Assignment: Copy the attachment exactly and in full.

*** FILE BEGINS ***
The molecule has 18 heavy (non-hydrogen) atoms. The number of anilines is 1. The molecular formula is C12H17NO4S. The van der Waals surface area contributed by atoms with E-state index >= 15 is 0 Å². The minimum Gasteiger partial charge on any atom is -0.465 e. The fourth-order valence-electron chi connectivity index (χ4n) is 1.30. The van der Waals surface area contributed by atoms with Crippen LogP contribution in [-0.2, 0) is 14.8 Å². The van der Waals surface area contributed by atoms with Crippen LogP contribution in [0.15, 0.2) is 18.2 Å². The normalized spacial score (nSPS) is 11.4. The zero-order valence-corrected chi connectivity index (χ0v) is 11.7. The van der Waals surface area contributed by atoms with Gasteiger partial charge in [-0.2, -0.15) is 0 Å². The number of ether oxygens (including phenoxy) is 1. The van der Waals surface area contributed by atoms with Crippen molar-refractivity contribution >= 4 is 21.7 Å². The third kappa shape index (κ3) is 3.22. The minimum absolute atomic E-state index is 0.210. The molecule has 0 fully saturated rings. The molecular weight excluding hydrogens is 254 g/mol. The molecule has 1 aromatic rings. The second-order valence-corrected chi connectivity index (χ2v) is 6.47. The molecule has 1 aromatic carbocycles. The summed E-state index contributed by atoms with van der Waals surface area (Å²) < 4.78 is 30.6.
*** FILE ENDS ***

The molecule has 18 heavy (non-hydrogen) atoms. The number of anilines is 1. The molecular formula is C12H17NO4S. The van der Waals surface area contributed by atoms with E-state index >= 15 is 0 Å². The minimum Gasteiger partial charge on any atom is -0.465 e. The fourth-order valence-electron chi connectivity index (χ4n) is 1.30. The van der Waals surface area contributed by atoms with Crippen LogP contribution in [-0.2, 0) is 14.8 Å². The van der Waals surface area contributed by atoms with Crippen LogP contribution in [0.15, 0.2) is 18.2 Å². The normalized spacial score (nSPS) is 11.4. The zero-order valence-corrected chi connectivity index (χ0v) is 11.7. The van der Waals surface area contributed by atoms with Gasteiger partial charge in [-0.2, -0.15) is 0 Å². The number of ether oxygens (including phenoxy) is 1. The van der Waals surface area contributed by atoms with Crippen molar-refractivity contribution >= 4 is 21.7 Å². The third kappa shape index (κ3) is 3.22. The minimum absolute atomic E-state index is 0.210. The molecule has 0 fully saturated rings. The molecular weight excluding hydrogens is 254 g/mol. The molecule has 1 aromatic rings. The second-order valence-corrected chi connectivity index (χ2v) is 6.47. The molecule has 1 aromatic carbocycles. The summed E-state index contributed by atoms with van der Waals surface area (Å²) < 4.78 is 30.6.